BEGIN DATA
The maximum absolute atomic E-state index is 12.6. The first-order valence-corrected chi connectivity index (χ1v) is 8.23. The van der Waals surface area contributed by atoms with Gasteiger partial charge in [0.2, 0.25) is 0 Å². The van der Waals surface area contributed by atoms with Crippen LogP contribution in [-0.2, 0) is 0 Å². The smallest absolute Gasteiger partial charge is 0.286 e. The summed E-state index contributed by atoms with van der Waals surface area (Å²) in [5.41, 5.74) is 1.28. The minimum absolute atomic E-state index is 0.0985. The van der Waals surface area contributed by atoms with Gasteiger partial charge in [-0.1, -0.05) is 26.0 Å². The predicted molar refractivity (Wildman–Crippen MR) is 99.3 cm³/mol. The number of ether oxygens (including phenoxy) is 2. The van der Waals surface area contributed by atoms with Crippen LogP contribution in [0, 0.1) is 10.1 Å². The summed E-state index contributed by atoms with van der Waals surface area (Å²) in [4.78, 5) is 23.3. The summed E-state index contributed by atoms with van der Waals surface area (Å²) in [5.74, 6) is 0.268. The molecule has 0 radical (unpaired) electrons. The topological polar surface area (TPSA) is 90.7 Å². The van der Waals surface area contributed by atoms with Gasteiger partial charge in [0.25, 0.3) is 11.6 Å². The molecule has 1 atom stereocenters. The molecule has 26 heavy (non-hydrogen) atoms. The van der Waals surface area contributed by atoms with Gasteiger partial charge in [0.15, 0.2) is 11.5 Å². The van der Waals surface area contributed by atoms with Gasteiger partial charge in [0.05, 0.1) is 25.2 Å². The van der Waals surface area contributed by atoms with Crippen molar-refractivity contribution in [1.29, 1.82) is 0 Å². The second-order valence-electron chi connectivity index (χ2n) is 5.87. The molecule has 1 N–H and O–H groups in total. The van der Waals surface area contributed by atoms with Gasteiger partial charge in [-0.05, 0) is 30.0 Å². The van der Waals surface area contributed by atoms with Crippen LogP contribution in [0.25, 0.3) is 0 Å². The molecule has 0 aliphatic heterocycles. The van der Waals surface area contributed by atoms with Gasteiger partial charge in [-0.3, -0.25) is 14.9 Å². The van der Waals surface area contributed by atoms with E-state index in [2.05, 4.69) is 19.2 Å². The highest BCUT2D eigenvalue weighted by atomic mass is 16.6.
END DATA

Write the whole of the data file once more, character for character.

The maximum absolute atomic E-state index is 12.6. The first-order valence-corrected chi connectivity index (χ1v) is 8.23. The van der Waals surface area contributed by atoms with Gasteiger partial charge in [0.2, 0.25) is 0 Å². The van der Waals surface area contributed by atoms with Crippen LogP contribution in [-0.2, 0) is 0 Å². The smallest absolute Gasteiger partial charge is 0.286 e. The summed E-state index contributed by atoms with van der Waals surface area (Å²) in [5.41, 5.74) is 1.28. The minimum absolute atomic E-state index is 0.0985. The van der Waals surface area contributed by atoms with Gasteiger partial charge in [-0.1, -0.05) is 26.0 Å². The predicted molar refractivity (Wildman–Crippen MR) is 99.3 cm³/mol. The number of ether oxygens (including phenoxy) is 2. The van der Waals surface area contributed by atoms with Crippen LogP contribution in [0, 0.1) is 10.1 Å². The summed E-state index contributed by atoms with van der Waals surface area (Å²) in [4.78, 5) is 23.3. The summed E-state index contributed by atoms with van der Waals surface area (Å²) in [5.74, 6) is 0.268. The molecule has 0 radical (unpaired) electrons. The topological polar surface area (TPSA) is 90.7 Å². The van der Waals surface area contributed by atoms with Gasteiger partial charge in [0.25, 0.3) is 11.6 Å². The molecule has 1 atom stereocenters. The molecule has 26 heavy (non-hydrogen) atoms. The van der Waals surface area contributed by atoms with Gasteiger partial charge in [0.15, 0.2) is 11.5 Å². The van der Waals surface area contributed by atoms with Gasteiger partial charge in [0.05, 0.1) is 25.2 Å². The van der Waals surface area contributed by atoms with Crippen molar-refractivity contribution in [1.29, 1.82) is 0 Å². The second-order valence-electron chi connectivity index (χ2n) is 5.87. The molecule has 1 N–H and O–H groups in total. The van der Waals surface area contributed by atoms with Gasteiger partial charge in [-0.05, 0) is 30.0 Å². The van der Waals surface area contributed by atoms with Crippen LogP contribution in [0.25, 0.3) is 0 Å². The molecule has 0 aliphatic heterocycles. The van der Waals surface area contributed by atoms with Gasteiger partial charge in [-0.3, -0.25) is 14.9 Å². The van der Waals surface area contributed by atoms with E-state index in [2.05, 4.69) is 19.2 Å². The highest BCUT2D eigenvalue weighted by atomic mass is 16.6.